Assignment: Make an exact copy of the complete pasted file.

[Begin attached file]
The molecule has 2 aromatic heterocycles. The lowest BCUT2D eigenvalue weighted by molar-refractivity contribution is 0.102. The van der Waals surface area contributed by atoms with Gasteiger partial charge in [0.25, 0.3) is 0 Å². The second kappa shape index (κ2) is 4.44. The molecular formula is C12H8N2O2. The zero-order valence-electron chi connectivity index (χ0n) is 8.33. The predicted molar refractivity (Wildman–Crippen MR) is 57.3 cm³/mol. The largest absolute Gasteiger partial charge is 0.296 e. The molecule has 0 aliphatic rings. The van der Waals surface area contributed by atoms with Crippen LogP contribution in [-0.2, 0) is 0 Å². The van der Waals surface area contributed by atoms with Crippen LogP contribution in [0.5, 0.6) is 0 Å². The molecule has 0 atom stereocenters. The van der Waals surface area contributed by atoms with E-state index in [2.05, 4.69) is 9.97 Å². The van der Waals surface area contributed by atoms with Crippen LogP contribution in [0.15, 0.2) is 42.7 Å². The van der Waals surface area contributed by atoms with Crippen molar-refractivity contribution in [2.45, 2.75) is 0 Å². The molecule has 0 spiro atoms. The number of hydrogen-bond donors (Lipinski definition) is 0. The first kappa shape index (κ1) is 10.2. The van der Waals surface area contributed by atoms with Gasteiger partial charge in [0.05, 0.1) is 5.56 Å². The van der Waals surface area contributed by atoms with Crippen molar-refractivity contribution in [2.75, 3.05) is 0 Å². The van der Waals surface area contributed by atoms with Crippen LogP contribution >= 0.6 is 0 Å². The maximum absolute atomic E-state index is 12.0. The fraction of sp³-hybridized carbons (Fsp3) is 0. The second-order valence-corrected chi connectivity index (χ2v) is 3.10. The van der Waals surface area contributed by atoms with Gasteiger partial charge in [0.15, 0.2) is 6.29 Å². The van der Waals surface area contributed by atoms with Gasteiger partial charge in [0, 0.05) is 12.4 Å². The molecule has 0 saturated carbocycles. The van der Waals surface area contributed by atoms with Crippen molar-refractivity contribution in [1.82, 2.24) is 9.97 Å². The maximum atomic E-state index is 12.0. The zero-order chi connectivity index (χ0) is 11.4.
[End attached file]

The molecule has 2 aromatic heterocycles. The lowest BCUT2D eigenvalue weighted by molar-refractivity contribution is 0.102. The van der Waals surface area contributed by atoms with Gasteiger partial charge in [0.25, 0.3) is 0 Å². The second kappa shape index (κ2) is 4.44. The molecular formula is C12H8N2O2. The zero-order valence-electron chi connectivity index (χ0n) is 8.33. The predicted molar refractivity (Wildman–Crippen MR) is 57.3 cm³/mol. The largest absolute Gasteiger partial charge is 0.296 e. The molecule has 0 aliphatic rings. The van der Waals surface area contributed by atoms with Crippen LogP contribution in [-0.2, 0) is 0 Å². The van der Waals surface area contributed by atoms with Crippen LogP contribution in [0.5, 0.6) is 0 Å². The molecule has 0 atom stereocenters. The van der Waals surface area contributed by atoms with E-state index in [2.05, 4.69) is 9.97 Å². The van der Waals surface area contributed by atoms with Crippen LogP contribution in [0.15, 0.2) is 42.7 Å². The van der Waals surface area contributed by atoms with Crippen molar-refractivity contribution in [2.45, 2.75) is 0 Å². The molecule has 0 spiro atoms. The number of hydrogen-bond donors (Lipinski definition) is 0. The first kappa shape index (κ1) is 10.2. The van der Waals surface area contributed by atoms with Gasteiger partial charge in [0.05, 0.1) is 5.56 Å². The van der Waals surface area contributed by atoms with Crippen molar-refractivity contribution in [2.75, 3.05) is 0 Å². The van der Waals surface area contributed by atoms with Crippen LogP contribution >= 0.6 is 0 Å². The maximum absolute atomic E-state index is 12.0. The fraction of sp³-hybridized carbons (Fsp3) is 0. The second-order valence-corrected chi connectivity index (χ2v) is 3.10. The van der Waals surface area contributed by atoms with Gasteiger partial charge in [0.15, 0.2) is 6.29 Å². The van der Waals surface area contributed by atoms with Gasteiger partial charge in [0, 0.05) is 12.4 Å². The molecule has 0 saturated carbocycles. The van der Waals surface area contributed by atoms with Crippen molar-refractivity contribution in [1.82, 2.24) is 9.97 Å². The maximum atomic E-state index is 12.0. The zero-order chi connectivity index (χ0) is 11.4.